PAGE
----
We are now well familiar with shell script files, commands, and running them in
bash to get the desired output. Until now, whatever shell script examples we have seen, they run line by line until the end of the file. While writing real-world shell scripts, it may not always be the case. We may need to exit a script in between, for example, when some error occurs, doesn't satisfy a certain condition, and so on. To exit from the script, the
exit shell builtin is used with an optional return value. The return value tells the exit code, which is also known as return status or exit status.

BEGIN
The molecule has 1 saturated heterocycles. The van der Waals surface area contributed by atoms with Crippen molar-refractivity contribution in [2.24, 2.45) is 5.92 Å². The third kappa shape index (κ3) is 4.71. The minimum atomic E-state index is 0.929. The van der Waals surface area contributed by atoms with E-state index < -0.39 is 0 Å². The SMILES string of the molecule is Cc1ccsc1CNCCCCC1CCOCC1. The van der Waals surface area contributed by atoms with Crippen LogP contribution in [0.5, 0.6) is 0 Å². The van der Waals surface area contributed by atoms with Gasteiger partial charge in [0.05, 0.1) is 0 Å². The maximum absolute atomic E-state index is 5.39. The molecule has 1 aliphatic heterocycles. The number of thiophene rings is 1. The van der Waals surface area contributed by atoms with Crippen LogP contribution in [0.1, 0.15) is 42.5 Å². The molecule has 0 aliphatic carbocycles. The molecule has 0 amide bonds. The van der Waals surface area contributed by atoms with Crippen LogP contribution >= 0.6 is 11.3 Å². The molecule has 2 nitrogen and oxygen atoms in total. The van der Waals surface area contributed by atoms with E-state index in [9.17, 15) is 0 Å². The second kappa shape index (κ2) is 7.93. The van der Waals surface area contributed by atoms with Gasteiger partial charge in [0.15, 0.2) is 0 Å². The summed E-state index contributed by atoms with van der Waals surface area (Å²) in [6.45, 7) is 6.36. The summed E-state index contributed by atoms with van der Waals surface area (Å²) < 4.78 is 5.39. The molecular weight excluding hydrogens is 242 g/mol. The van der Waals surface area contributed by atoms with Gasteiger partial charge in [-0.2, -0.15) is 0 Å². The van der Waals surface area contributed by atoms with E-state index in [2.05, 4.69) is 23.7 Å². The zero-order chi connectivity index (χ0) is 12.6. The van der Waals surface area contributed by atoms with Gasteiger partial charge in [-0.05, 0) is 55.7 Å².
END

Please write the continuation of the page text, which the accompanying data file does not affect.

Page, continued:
Every command returns an exit code when it gets executed. Exit code is one of the ways to know whether a command is executed successfully or if some error has occurred. As per the
POSIX (Portable Operating System Interface) standard convention, a command or program with successful execution returns
1 or a higher value for failed execution.
In bash, to see...